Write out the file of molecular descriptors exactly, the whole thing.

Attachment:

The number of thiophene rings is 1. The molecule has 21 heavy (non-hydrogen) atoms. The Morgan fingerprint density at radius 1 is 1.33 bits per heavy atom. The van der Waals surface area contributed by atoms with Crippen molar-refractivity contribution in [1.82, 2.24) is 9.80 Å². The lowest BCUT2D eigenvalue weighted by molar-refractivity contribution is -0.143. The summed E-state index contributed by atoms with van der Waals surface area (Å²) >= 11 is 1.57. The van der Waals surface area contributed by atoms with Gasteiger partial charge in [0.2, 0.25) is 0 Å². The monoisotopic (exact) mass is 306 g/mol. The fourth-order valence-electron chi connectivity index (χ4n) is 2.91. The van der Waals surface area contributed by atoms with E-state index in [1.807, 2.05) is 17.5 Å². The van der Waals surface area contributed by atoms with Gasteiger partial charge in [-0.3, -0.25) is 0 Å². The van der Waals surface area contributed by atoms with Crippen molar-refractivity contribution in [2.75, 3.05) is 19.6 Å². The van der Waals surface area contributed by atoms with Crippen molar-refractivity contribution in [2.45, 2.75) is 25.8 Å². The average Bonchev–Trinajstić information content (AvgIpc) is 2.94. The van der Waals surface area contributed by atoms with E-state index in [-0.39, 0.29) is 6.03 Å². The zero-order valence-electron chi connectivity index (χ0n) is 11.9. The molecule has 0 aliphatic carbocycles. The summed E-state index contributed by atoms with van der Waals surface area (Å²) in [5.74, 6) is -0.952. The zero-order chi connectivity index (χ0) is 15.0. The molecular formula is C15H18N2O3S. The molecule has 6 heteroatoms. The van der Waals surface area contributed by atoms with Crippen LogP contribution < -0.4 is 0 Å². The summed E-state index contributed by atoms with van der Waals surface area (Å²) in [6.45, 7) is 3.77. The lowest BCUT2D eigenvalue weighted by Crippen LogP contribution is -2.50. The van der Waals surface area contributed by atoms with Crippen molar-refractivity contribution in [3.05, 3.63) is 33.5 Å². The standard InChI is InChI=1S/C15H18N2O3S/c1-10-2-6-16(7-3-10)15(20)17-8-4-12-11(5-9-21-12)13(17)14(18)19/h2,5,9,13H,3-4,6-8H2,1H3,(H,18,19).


The number of thiophene rings is 1. The molecule has 21 heavy (non-hydrogen) atoms. The Morgan fingerprint density at radius 1 is 1.33 bits per heavy atom. The van der Waals surface area contributed by atoms with Crippen molar-refractivity contribution in [1.82, 2.24) is 9.80 Å². The lowest BCUT2D eigenvalue weighted by molar-refractivity contribution is -0.143. The summed E-state index contributed by atoms with van der Waals surface area (Å²) >= 11 is 1.57. The van der Waals surface area contributed by atoms with Gasteiger partial charge in [0.2, 0.25) is 0 Å². The monoisotopic (exact) mass is 306 g/mol. The fourth-order valence-electron chi connectivity index (χ4n) is 2.91. The van der Waals surface area contributed by atoms with E-state index in [1.807, 2.05) is 17.5 Å². The van der Waals surface area contributed by atoms with Gasteiger partial charge in [-0.3, -0.25) is 0 Å². The van der Waals surface area contributed by atoms with Crippen molar-refractivity contribution in [2.75, 3.05) is 19.6 Å². The van der Waals surface area contributed by atoms with Crippen molar-refractivity contribution in [2.45, 2.75) is 25.8 Å². The average Bonchev–Trinajstić information content (AvgIpc) is 2.94. The van der Waals surface area contributed by atoms with E-state index in [-0.39, 0.29) is 6.03 Å². The zero-order valence-electron chi connectivity index (χ0n) is 11.9. The molecule has 0 aliphatic carbocycles. The summed E-state index contributed by atoms with van der Waals surface area (Å²) in [5.74, 6) is -0.952. The zero-order chi connectivity index (χ0) is 15.0. The molecular formula is C15H18N2O3S. The molecule has 6 heteroatoms. The van der Waals surface area contributed by atoms with Crippen LogP contribution < -0.4 is 0 Å². The summed E-state index contributed by atoms with van der Waals surface area (Å²) in [6.45, 7) is 3.77. The lowest BCUT2D eigenvalue weighted by Crippen LogP contribution is -2.50. The van der Waals surface area contributed by atoms with Crippen molar-refractivity contribution in [3.05, 3.63) is 33.5 Å². The standard InChI is InChI=1S/C15H18N2O3S/c1-10-2-6-16(7-3-10)15(20)17-8-4-12-11(5-9-21-12)13(17)14(18)19/h2,5,9,13H,3-4,6-8H2,1H3,(H,18,19).